They came like other, long-forgotten armies, to haunt the dreams of peace. No one could be sure what their true purpose was, and no one knew when they would leave. But from the moment Chinese troops invaded Vietnam everyone from President Jimmy Carter downwards knew that one small miscalculation could bring the Soviet Union to the aid of its ally in Hanoi— matching two of the world’s three superpowers against each other and starting a chain of events which could lead anywhere.By William Lowther, Michael Clugston11 min
The media titans are having a party. It's called the Pierre Berton Celebration Dinner. They will all be there, names as familiar to Canadians as those of movie stars are to Americans, the only celebrities we have got. Bassett and McClelland.By Judith Timson10 min
Geordie Tocher, British Columbia’s briny perfect folk hero, has been rattling around B.C. and Alberta these days as if he were in a landlocked epilogue to his own movie. Into church halls, little theatres and school gymnasiums he takes his two cans of 16-millimetre film which tell the epic story of his high-seas odyssey last summer when he did what no other man had done for 1,400 years.By Robert Stall10 min
Canadian labor has arrived at the precipice: 1979 will be a turbulent year of partisan politics, strikes and confrontations. It’s the year that labor has the chance to become a potent political force in the nation. But to do so it must produce more than angry words in the coming federal election.By Warren Gerard9 min
As the White House last week pondered its next moves to extract oil from its not-too-willing neighbor, Mexico, U.S. energy managers, seismographs at the ready, were anxiously looking for Iranian-type tremors among the country's other oil suppliers.
In Peter Newman’s editorial The Good News from Robarts and Pepin ... (Feb. 5), he describes the task force report as an “invaluable document” which should be implemented. I am afraid I cannot share his enthusiasm for a document that looks like a carbon copy of Pierre Trudeau’s own proposals.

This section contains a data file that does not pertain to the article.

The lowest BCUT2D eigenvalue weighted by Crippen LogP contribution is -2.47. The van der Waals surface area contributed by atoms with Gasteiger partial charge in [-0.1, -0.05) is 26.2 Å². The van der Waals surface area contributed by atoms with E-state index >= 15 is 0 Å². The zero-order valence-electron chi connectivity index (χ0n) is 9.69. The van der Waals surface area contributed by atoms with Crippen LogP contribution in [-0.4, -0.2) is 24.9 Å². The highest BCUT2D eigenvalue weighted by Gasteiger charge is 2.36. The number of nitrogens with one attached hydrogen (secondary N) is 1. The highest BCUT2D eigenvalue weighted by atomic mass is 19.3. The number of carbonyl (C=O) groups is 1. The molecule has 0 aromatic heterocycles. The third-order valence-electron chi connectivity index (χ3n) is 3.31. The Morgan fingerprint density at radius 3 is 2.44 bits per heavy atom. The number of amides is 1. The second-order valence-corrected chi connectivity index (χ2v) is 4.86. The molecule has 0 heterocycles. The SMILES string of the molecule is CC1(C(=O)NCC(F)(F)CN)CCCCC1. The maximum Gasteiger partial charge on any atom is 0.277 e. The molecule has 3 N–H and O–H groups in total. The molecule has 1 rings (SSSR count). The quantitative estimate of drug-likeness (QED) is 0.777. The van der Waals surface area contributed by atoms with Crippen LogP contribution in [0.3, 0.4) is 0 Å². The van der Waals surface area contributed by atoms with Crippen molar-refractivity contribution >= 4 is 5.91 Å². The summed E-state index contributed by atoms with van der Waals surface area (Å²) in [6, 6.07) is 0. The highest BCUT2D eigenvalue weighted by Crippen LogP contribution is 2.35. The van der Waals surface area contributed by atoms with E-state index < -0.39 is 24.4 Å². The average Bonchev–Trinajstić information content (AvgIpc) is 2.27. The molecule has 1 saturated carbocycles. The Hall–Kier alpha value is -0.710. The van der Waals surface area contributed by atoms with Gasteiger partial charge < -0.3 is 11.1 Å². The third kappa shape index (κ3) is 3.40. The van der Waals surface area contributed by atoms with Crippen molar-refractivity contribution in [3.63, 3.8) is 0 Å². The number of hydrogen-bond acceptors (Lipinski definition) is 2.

In what gossip columnists would call a journalistic coup, the Washington Star last week leaked the partial contents of Margaret Trudeau’s autobiography Beyond, Reason, in which the PM comes off smelling like the rose in his lapel and Margaret comes off sounding like Reefer Madness.By Jane O’Hara5 min
Given that Pierre Trudeau has had any number of imaginary signs hanging over him —halo to raincloud to sword—it was refreshing to find four that were actually printed last week. Finally, no more mistakes in reading them. All appeared in Toronto, and all but one perfectly suited the various versions of the prime minister that came courting that key metropolitan vote.By Roy MacGregor5 min
All the great ones have a certainty of purpose. It would never occur to them that they might be wrong. They press on, secure in the knowledge that the rest of the ignorant world eventually will catch up with their mental processes. William Andrew Cecil Bennett had that certainty.By Allan Fotheringham4 min
Hostage-takings, the B.C. penitentiary at New Westminster and charismatic convict Andy Bruce go hand-in-hand to most watchers of Canada’s strife-riddled prison system. So the seven-day uprising in January, 1978—which included a snatch of 13 hostages by five inmates—seemed like business as usual at the decaying federal fortress on the Fraser River outside Vancouver.By Suzanne Fournier4 min
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